Sound familiar? It's an epidemic, as described in Boston-based psychotherapist Mira Kirshenbaum's revelatory new book, The Emotional Energy Factor. The most common complaints Americans bring to our doctors, she says, are: "I feel tired all the time," and "Why do I feel so blah?" Once possible physical causes of fatigue have been ruled out (a crucial first step), many doctors diagnose mild depression and reach for the prescription pad. But is this really depression—or just depletion? And why do some people always have energy?
As a refugee child growing up poor in New York, Kirshenbaum marveled at her uncle who had fled Europe before the Holocaust yet was always singing, hoping, and dreaming. You probably know someone who has more to cope with than you do but warms and cheers everyone around her. You might also know someone who regularly turns ideas into realities not purely through talent or self-confidence but simply because her energy is stronger than any discouragement she encounters.
So where's the pump for this kind of fuel? Not in the gym or the health food store, Kirshenbaum says. It's a misconception that the energy we require is primarily physical. Yes, you need to get enough sleep, water, nutrients, and exercise. However, her survey of endocrinologists, nutritionists, and sports medicine specialists turned up an astonishing consensus: Fully 70 percent of our total energy is emotional—the kind that manifests as hope, resilience, passion, fun, and enthusiasm.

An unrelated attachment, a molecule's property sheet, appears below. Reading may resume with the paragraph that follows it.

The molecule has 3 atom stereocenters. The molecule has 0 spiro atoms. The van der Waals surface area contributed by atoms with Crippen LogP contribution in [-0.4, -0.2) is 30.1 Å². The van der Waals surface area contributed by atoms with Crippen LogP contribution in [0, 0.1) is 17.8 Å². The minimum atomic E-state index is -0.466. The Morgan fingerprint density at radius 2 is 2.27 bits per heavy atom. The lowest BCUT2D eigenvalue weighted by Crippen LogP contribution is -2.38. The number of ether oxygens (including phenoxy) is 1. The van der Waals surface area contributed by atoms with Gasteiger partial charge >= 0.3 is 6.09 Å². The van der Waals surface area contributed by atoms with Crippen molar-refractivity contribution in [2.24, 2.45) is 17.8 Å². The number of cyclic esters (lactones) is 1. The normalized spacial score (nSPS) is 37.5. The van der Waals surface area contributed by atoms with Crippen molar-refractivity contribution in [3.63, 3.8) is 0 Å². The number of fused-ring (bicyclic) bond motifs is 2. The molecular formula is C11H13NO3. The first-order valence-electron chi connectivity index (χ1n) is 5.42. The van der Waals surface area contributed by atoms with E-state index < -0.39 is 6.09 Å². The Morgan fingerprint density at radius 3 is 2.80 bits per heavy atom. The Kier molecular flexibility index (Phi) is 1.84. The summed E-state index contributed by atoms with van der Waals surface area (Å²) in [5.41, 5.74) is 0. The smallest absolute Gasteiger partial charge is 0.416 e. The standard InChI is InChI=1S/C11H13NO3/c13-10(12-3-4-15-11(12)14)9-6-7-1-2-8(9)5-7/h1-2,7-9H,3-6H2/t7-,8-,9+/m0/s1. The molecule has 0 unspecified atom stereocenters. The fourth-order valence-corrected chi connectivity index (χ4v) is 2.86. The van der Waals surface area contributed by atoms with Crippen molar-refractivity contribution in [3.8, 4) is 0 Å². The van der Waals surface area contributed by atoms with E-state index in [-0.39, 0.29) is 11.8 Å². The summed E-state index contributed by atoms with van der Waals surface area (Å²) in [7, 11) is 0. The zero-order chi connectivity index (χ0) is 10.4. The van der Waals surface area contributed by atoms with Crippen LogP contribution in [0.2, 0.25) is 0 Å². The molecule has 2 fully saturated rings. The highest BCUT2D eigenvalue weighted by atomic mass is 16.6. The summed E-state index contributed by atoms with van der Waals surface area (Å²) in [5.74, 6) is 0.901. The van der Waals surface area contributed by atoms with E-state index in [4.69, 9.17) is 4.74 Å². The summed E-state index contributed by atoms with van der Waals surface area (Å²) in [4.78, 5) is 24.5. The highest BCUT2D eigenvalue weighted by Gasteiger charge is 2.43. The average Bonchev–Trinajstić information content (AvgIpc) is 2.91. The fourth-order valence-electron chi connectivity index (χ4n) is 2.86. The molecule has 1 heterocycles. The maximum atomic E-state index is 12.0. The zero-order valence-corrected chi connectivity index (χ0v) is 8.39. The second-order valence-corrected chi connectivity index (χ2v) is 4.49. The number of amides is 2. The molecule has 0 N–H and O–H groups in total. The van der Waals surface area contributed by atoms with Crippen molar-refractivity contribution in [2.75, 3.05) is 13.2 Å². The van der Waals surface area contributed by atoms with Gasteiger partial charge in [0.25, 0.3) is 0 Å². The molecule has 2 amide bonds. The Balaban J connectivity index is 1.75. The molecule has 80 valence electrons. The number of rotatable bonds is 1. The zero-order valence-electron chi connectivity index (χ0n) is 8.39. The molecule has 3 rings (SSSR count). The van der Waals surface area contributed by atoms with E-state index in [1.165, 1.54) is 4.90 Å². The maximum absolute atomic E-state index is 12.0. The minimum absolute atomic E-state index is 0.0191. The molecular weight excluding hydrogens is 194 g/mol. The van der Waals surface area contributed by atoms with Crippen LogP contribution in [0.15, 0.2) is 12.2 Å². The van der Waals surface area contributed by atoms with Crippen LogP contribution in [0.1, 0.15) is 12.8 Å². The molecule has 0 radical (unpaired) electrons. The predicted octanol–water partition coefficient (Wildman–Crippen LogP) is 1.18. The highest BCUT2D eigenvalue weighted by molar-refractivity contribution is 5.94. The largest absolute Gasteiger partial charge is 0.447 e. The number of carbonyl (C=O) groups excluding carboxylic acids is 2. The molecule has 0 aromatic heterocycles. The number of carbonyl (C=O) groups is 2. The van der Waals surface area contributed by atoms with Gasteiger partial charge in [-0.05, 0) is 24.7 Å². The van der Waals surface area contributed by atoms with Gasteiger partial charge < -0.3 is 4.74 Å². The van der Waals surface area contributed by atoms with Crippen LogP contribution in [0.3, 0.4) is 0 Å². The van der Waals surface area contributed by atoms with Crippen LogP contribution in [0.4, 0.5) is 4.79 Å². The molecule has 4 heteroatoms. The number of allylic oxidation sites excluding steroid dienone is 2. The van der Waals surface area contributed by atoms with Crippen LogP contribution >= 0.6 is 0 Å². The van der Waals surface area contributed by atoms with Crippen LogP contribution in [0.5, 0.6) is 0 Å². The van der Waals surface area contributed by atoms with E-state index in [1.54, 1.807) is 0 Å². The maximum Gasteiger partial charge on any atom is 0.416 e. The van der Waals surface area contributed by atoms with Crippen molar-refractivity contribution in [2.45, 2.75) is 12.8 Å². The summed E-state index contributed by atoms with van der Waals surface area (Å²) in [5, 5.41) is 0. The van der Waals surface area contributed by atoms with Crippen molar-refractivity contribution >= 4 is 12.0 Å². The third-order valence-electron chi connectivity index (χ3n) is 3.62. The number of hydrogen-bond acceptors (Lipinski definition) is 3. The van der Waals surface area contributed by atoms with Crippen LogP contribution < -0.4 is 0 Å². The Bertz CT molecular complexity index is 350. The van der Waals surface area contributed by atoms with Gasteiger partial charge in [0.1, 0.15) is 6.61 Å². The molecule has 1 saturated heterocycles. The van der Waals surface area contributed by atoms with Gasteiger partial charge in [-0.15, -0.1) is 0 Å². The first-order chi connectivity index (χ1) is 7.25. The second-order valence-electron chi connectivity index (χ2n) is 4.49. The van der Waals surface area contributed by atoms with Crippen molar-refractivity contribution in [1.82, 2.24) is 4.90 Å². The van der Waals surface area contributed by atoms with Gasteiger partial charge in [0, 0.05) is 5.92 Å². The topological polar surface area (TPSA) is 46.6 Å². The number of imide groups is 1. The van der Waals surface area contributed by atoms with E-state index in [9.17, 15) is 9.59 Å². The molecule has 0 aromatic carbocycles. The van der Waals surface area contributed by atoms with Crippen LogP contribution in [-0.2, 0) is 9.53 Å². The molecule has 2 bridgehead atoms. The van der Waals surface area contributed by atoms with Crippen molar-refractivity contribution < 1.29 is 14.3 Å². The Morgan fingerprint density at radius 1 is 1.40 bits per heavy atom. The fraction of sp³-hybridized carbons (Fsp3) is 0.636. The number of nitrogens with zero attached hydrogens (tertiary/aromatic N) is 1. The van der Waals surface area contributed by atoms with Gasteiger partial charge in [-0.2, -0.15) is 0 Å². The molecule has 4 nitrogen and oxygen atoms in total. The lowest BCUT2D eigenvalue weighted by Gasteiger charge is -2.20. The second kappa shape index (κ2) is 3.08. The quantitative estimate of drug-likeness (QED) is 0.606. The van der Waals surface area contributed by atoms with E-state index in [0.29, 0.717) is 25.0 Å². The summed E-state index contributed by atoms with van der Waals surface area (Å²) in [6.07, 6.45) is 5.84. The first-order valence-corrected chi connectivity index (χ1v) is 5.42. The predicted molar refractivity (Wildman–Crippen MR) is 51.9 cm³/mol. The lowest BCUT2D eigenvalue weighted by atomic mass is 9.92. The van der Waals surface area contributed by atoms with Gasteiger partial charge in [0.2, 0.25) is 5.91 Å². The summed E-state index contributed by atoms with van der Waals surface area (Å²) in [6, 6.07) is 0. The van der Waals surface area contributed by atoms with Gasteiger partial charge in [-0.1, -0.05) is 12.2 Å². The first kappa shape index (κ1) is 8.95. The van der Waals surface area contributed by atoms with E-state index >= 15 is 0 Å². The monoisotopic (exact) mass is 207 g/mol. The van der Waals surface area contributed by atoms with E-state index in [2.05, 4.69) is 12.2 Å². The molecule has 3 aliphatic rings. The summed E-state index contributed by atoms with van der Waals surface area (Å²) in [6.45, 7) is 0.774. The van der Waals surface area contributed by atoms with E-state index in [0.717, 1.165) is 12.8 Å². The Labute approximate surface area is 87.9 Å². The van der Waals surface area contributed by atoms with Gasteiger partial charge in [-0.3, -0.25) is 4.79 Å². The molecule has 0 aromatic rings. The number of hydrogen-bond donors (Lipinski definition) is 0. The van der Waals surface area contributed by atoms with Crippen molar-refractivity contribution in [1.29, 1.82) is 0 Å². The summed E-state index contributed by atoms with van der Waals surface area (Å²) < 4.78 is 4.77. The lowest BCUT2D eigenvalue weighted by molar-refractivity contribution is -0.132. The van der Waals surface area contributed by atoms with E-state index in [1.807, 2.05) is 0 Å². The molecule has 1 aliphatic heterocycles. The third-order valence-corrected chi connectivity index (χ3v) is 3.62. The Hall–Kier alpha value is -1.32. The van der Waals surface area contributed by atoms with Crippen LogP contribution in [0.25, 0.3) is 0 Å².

We in the developed world mostly take very good care of our bodies, but we often take lousy care of our souls. And that, says Kirshenbaum, points to the secret of high-voltage people. They don't all have lucky genes or a happy childhood—but they invariably make it a priority to protect and replenish their emotional energy. The good news is that anyone can develop this skill. Kirshenbaum's approach is refreshingly down-to-earth. First, you plug the leaks: Learn to recognize what drains your energy—life situations, toxic people, or habits of mind like worry, guilt, indecision, and envy—and take steps to avoid or minimize it. Second, you identify what fills your tank—pleasure, prayer, novelty, anticipation, fun—and give yourself more.
Since we're all different, Kirshenbaum provides a menu of strategies to choose from (see "Eight Energy Drains and How to Fix Them," at left). A few of her suggestions are novel, like resolving chronic, exhausting guilt by putting yourself on trial. If you're feeling bad about something you've done, Kirshenbaum says, ask yourself whether you were under duress or doing the best you could for your age and background. If so, give yourself a break. Not guilty. Case closed. However, if you decide you knowingly did wrong, move to what she calls the penalty phase: Do something real and specific to compensate the person you hurt or repay your debt to society. Other strategies might seem familiar—dump the bad boyfriend, set limits with your mother—but the fresh context of treasuring your emotional energy above all else may finally give you the impetus to act.